Frank Chaparro from The Block and Josh Inglis from Propllr PR have a relationship many PR professionals seek to have with journalists. A major focus in PR strategy now revolves around building close relationships with reporters and editors so when the time comes for their client to share news, there’s an interested and relevant person waiting to write about it.
Take a glimpse into Frank and Josh’s mutually beneficial relationship.
How did your relationship start?
Josh: Frank was the fintech beat reporter at Business Insider, and we were working with an awesome startup out of Chicago, so he was a natural fit. The first pitch, though, wasn’t even from me – it was one of the people on my team. But the connection wound up in my inbox because that guy went on vacation, and shortly after my client and I were sitting down with Frank at Maison Kaysor in New York (I confess that I didn’t remember all of this off the top of my head – I had to get in the Gmail way back machine).
Lu: Might have been easier to flag me down as I was a newbie and eager to meet new people. But Josh’s coworker emailed me about a relevant candidate for a casual coffee and I agreed.
How long did it take you to write your first story together?
Josh: It’s something I love about working with reporters – if you bring a good story and a solid client, results can follow quite quickly. That first story came about three months or so from first contact.
Frank: Unsurprisingly, fintech is a hard beat to cover given the number of firms in the space, and the number of firms looking to break in. At the time, I had a policy that I couldn’t write about a firm unless I had actually used the product. As such, my first story was a walk through of the product, which did incredibly well.
Now, read more from Josh’s perspective working with Frank and his advice for PR professionals.
Why did you pursue Frank vs another writer?
Josh: Frank was a triple threat. He wrote for an outlet with the right audience, his beat was spot on with my client, and he was incredibly prolific, so we knew that if he liked what he heard, there could be a quick result. Actually, he was a quadruple threat – he was also super engaging and fun to work with right out of the gate.
Why do you think Frank wrote about your client?
Josh: Frank has always been curious and knowledgeable about whatever he covers, and this gives him the ability to see how all of the different parts of his beat come together – how companies compare and contrast, how one group’s success impacts another’s, and so on. Our client was in a hot space, but Frank quickly saw their unique approach to solving investors problems, so he knew it wasn’t just another one of the same.
How did you know Frank was a good fit for your client?
Josh: Finding Frank wasn’t the hardest bit of research we’d ever done. Our client was 100% perfect for his beat.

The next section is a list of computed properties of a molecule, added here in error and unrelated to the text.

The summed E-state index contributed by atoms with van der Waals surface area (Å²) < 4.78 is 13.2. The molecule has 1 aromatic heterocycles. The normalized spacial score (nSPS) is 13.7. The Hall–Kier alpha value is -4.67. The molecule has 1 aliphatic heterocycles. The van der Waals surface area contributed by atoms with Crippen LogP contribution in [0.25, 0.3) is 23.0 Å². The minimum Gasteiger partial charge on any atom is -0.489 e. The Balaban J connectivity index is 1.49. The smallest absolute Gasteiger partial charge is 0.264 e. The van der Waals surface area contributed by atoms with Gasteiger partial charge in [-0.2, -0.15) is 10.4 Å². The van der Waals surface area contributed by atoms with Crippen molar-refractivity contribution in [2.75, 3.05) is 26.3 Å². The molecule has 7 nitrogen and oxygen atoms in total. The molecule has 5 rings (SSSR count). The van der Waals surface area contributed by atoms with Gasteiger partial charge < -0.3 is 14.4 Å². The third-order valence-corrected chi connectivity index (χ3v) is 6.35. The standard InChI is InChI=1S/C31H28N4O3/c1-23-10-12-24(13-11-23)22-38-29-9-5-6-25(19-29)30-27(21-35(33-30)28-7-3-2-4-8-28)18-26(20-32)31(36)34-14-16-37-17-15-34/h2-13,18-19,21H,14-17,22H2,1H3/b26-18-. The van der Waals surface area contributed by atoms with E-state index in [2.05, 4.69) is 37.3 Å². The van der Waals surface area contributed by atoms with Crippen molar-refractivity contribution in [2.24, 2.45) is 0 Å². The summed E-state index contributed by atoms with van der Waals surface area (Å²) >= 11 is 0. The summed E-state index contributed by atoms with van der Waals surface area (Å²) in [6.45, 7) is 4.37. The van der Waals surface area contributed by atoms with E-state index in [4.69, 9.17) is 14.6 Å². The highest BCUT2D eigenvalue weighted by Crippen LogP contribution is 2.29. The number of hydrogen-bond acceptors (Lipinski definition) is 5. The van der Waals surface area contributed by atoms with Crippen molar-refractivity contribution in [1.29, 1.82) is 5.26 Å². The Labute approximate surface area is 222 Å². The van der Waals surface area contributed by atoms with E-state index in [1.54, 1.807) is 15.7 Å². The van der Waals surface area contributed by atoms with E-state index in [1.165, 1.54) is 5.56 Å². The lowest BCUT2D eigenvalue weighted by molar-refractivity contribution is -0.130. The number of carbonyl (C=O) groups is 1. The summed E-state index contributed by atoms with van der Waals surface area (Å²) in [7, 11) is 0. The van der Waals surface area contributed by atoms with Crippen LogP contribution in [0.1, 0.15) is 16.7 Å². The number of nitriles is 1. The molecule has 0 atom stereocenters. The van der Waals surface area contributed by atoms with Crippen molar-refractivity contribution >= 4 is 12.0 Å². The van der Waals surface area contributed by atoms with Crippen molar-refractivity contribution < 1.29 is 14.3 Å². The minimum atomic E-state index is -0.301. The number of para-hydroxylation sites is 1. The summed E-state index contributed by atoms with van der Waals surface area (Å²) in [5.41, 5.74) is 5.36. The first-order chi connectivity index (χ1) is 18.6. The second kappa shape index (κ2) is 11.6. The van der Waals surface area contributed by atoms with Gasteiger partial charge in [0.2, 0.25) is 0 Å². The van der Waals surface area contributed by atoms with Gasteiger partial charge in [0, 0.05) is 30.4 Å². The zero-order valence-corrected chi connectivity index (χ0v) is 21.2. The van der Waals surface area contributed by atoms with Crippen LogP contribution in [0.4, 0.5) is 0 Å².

What advice/recommendations do you have for other publicists?
Josh: Don’t spam reporters. Get to know not just what reporters write about, but why they write about it. What are the common characteristics of their stories? Are they personality driven? News driven? Do they write profiles or trend articles? Read as much of a writer’s work as possible – with real intention – and let that inform your pitching. And last, remember that reporters are people. You can build real human relationships that make the job so much more enjoyable.
What was so interesting about Josh and his client?
Frank: Simple. The product was something I actually thought I would use so I wanted to meet the founder and learn more about it.
What was one thing Josh did well to pitch you?
Frank: I know there is a difference in a story that I really care about and one I have to write. And the same thing applies to PR. Josh only takes on PR clients that he believes in and that makes his pitches better. It’s a characteristic, to be sure, many small boutique shops have. But Josh epitomizes it.
What are some common mistakes most publicists make pitching you?
Frank: Not knowing their clients’ business and not knowing what I am interested in. Being too pushy. Also, don’t be too pushy.
Any advice/recommendations for other publicists?
Frank: What sets Josh apart is he can handle the same questions I’d throw at one of his executives.
As a journalist juggling so many different stories at once, I can’t overstate how stressful it is to ping a PR person a question about a pitch and then get a follow-up saying: “My CEO could definitely answer that question, do you have an hour this afternoon to chat?”
Aside from making my life easier, it sets people like Josh up for future success. PR professionals have to establish themselves as industry experts. I know almost inherently that Josh’s clients will know their stuff because he does.
It all starts with that first email response.
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